By Bronwyn Spira, PT, and Tejal Ramaiya, DPT, CSCS

The iPad is quickly transforming the way business is conducted in the media, entertainment and education sectors. But what about health care? What are the specific benefits of the iPad for physical therapists and what should you be cautious about? As a clinic that has actively been using the iPad for about 6 months now, we have found a number of tangible benefits. Documentation is much faster and happens in real time with each visit. We can track and log the time of each modality, which is especially useful for insurance billing. The small, flat screen is less obtrusive than a laptop – We always felt the screen created a physical and potentially emotional barrier between my patients and myself. We also like that the ipad can be easily handed to the patient for demonstration of a video exercise or other visual aids.

A couple of notes of caution – the iPad doesn’t have a USB port or printer connection so document management is challenging. Current battery life is shorter than the 12-hour workday and common flash-based applications don’t work.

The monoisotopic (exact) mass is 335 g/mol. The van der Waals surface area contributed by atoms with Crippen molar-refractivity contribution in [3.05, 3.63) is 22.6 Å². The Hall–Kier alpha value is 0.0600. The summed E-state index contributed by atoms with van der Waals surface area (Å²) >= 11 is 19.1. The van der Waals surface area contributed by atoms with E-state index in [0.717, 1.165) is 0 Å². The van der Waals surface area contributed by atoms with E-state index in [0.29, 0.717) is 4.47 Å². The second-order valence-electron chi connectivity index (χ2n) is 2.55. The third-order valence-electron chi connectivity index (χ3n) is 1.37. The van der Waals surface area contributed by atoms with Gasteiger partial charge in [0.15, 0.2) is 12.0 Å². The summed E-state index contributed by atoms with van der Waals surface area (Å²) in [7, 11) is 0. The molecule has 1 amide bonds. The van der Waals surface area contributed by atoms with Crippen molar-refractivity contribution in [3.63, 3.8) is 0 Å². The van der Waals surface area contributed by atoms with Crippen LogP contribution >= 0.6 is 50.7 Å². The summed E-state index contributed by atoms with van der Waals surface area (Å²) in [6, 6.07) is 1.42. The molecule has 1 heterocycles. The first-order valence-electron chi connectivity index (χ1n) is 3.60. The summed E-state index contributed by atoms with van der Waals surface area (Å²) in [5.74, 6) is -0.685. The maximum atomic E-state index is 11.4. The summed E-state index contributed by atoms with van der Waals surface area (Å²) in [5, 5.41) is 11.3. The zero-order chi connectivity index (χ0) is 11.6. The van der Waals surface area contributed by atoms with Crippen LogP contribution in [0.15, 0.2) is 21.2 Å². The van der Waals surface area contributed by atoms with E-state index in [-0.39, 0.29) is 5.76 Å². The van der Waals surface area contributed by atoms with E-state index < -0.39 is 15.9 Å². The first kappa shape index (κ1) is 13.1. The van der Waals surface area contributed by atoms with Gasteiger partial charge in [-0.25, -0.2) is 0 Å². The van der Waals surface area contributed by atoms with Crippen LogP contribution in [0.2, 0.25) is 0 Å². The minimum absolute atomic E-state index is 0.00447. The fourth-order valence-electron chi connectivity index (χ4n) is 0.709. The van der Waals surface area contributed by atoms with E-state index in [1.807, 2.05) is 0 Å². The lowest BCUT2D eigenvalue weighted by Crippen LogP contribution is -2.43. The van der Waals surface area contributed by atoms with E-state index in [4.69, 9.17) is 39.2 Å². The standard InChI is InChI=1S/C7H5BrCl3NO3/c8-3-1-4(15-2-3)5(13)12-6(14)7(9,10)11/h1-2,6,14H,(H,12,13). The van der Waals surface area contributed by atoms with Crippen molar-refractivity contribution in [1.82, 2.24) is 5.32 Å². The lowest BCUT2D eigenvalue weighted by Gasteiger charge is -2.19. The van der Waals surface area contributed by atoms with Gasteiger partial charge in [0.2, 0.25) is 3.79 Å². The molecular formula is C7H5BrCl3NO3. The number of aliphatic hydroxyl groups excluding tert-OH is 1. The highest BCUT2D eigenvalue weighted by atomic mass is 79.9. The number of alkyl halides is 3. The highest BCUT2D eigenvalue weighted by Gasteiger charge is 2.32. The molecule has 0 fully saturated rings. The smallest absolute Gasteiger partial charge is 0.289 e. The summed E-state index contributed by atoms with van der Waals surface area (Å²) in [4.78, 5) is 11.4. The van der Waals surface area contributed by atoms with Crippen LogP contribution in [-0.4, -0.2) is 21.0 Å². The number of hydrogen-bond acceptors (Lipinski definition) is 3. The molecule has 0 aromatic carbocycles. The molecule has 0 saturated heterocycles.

The other issues we face when evaluating the iPad as a medical tool are fragility (it will break if dropped) and hygiene since it cannot be sterilized. The latter is probably less of an issue for physical therapists than other medical professionals, but certainly bears mentioning.

The true future of iPad use within physical therapy clinics will depend on the availability of medical apps for clinicians. It seems inevitable that as our world becomes more and more technology focused we will have to start thinking about how to maneuver our own clinical landscape.

Bronwyn Spira, PT, and Tejal Ramaiya, DPT, CSCS authored this guest post. They can be found at Force Therapeutics or Twitter.com/ForceTherEx.